Today saw the 2016 Global Peace Index published by the Institute for Economics and Peace.
The index rates countries across the world on 23 indicators of peace, ranging from ‘weapons imports /exports’ or ‘terrorism impact’, to ‘relations with neighbours’. You can see an interactive version of the map here.
The index has been going for ten years, and throughout that time has charted a decline in global peace – at odds with a longer-term increase in peace since the end of WWII. However, this overall analysis hides a starker point: that the world is becoming split between countries who are getting more peaceful, and those who are becoming less peaceful – a trend that the authors describe as ‘Peace Inequality’.
“While 81 countries improved, the deterioration in another 79 outweighed these gains, meaning that peace declined at a faster rate than in the previous year. Despite this some of the most peaceful countries are now recording historically high levels of peace.
The score for the Middle East and Africa (MENA),the least peaceful region in the world in last year’s report, dropped further as regional conflicts intensified, dragging down global peacefulness. So intense is the current concentration of violence and conflict in MENA that, when considered separately, the rest of the world’s average peace levels improved. Three of the five biggest declines in peace occurred in the region including Yemen, Libya and Bahrain.”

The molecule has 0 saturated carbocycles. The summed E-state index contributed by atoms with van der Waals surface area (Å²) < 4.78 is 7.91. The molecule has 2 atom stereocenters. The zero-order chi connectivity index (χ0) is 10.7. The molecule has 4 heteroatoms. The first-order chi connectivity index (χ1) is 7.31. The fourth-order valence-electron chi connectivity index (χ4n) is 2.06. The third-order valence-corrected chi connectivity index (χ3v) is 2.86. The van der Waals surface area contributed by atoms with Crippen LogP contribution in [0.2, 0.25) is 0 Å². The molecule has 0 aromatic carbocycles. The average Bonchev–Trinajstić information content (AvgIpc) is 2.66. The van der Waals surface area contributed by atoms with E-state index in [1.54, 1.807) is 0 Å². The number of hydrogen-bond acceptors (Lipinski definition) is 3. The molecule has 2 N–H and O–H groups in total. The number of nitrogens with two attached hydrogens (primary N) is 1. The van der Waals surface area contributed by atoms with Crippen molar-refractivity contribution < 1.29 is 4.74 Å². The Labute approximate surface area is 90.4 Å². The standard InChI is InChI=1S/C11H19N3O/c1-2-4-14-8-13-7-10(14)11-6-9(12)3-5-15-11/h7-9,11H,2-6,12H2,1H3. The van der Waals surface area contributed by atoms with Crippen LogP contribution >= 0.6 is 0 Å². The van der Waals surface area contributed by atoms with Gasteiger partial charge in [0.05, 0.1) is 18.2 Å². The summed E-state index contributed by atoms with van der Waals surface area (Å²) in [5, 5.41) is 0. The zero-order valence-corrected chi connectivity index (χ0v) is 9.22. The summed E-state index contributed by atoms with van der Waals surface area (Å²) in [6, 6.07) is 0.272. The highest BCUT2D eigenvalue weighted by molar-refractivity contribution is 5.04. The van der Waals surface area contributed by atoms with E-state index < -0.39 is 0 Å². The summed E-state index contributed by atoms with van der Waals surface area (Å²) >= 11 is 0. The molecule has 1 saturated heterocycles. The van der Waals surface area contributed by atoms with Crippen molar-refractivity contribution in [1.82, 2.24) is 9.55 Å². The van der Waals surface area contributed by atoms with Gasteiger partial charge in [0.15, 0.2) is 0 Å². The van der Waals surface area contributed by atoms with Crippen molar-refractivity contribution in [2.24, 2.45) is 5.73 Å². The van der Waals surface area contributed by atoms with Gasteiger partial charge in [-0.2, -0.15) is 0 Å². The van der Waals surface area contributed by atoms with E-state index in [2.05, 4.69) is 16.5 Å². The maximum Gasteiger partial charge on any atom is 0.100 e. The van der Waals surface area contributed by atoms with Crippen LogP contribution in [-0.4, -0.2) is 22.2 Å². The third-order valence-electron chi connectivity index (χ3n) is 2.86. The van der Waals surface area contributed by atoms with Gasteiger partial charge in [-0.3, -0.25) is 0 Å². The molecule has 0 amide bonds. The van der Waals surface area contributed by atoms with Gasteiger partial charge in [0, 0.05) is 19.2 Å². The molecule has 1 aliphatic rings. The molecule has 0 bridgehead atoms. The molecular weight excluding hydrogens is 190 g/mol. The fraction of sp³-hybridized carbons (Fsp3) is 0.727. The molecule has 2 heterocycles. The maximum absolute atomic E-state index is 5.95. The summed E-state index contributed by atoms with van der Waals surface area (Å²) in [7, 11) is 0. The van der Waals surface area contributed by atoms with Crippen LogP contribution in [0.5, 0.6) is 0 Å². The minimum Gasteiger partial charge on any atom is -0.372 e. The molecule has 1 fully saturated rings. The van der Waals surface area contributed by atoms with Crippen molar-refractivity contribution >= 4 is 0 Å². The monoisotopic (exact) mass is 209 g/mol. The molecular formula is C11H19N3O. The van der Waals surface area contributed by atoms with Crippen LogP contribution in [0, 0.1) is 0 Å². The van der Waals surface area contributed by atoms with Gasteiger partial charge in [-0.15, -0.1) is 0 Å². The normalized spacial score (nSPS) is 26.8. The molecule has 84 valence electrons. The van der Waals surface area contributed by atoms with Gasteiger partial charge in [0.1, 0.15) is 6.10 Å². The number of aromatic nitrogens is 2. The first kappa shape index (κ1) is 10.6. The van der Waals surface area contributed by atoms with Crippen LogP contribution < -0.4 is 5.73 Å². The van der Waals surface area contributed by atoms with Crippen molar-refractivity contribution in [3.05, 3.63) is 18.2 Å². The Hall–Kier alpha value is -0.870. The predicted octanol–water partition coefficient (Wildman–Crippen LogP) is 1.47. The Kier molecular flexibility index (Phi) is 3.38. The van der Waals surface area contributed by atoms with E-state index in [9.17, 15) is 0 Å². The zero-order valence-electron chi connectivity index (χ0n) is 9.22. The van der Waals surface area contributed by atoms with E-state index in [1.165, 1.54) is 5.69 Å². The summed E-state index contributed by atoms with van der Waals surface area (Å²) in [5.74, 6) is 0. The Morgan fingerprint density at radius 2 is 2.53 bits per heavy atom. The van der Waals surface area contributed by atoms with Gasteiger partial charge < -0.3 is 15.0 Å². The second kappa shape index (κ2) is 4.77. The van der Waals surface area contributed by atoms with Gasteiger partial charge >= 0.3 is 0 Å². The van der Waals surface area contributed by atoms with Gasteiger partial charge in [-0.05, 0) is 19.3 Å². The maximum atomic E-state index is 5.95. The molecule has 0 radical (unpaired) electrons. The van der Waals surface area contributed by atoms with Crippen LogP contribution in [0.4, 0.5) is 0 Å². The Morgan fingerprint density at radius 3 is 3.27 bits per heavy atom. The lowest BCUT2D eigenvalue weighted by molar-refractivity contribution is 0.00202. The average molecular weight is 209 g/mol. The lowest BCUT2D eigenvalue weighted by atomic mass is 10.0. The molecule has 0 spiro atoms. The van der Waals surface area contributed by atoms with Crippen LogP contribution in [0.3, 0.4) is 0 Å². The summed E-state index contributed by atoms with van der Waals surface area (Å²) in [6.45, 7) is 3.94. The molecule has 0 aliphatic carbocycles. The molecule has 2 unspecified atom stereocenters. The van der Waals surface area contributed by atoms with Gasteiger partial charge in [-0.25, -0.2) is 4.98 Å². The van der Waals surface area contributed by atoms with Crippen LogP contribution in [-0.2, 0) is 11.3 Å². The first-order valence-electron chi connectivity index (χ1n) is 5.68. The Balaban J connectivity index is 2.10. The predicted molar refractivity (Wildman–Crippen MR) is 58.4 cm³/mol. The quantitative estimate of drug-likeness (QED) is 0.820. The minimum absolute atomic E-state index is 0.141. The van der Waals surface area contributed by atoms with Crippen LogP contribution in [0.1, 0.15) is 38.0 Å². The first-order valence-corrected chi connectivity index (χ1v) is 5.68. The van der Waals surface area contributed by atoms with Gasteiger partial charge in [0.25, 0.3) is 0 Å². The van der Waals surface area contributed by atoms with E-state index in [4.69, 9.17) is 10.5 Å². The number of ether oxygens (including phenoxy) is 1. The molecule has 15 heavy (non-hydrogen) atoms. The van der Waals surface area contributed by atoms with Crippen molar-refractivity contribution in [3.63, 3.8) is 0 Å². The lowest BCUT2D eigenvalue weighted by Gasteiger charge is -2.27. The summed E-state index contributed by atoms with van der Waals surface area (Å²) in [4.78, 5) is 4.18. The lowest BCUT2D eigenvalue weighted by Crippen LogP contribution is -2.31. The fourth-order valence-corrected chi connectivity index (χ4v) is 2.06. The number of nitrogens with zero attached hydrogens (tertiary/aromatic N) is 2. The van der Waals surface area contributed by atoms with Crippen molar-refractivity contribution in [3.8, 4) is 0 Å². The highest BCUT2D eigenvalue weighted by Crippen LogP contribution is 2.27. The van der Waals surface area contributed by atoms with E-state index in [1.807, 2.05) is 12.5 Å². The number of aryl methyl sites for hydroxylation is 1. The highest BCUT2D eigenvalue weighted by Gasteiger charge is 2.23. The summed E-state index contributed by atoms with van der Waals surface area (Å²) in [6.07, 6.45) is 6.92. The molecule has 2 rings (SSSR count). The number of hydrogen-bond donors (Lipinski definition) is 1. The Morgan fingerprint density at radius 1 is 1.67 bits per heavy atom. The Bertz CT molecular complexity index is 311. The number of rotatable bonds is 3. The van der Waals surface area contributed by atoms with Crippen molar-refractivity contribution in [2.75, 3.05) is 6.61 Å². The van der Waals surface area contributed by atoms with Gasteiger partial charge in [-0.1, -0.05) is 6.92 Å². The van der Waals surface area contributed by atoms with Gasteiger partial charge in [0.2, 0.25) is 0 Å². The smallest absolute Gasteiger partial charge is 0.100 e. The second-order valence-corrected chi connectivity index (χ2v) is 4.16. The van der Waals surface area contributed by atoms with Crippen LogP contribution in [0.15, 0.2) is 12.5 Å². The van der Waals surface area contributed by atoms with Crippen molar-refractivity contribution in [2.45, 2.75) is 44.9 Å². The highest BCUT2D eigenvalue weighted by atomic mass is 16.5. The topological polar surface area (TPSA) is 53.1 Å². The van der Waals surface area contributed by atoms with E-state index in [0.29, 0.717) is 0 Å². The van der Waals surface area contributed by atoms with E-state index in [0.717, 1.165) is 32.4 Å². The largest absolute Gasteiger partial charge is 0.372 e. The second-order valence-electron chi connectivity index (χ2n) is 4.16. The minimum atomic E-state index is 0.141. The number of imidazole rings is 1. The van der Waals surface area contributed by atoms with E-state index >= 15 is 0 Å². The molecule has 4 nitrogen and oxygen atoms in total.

Institute for Economics & Peace
So the picture for world peace is complex and the full report goes into lots of detail (at 120 pages!) The continuing improvement of peace in the top ranked countries can perhaps give us hope that the peaceful attitudes and policies there could be replicated elsewhere, while the decline in peace in the MENA region and growth of terrorism is a stark reminder of how much more peacebuilding we need to do. And before we start feeling superior, the UK is ranked down at 47 (out of 163) – our attachment to nuclear weapons amongst the factors dragging our score down.
Of course, peace isn’t something we can easily quantify, and there are different ways of thinking about peace & justice. If you’re interested in these questions, or want some ideas for things you can do to make the world a more peaceful place, pop into Peace Hub for a friendly chat.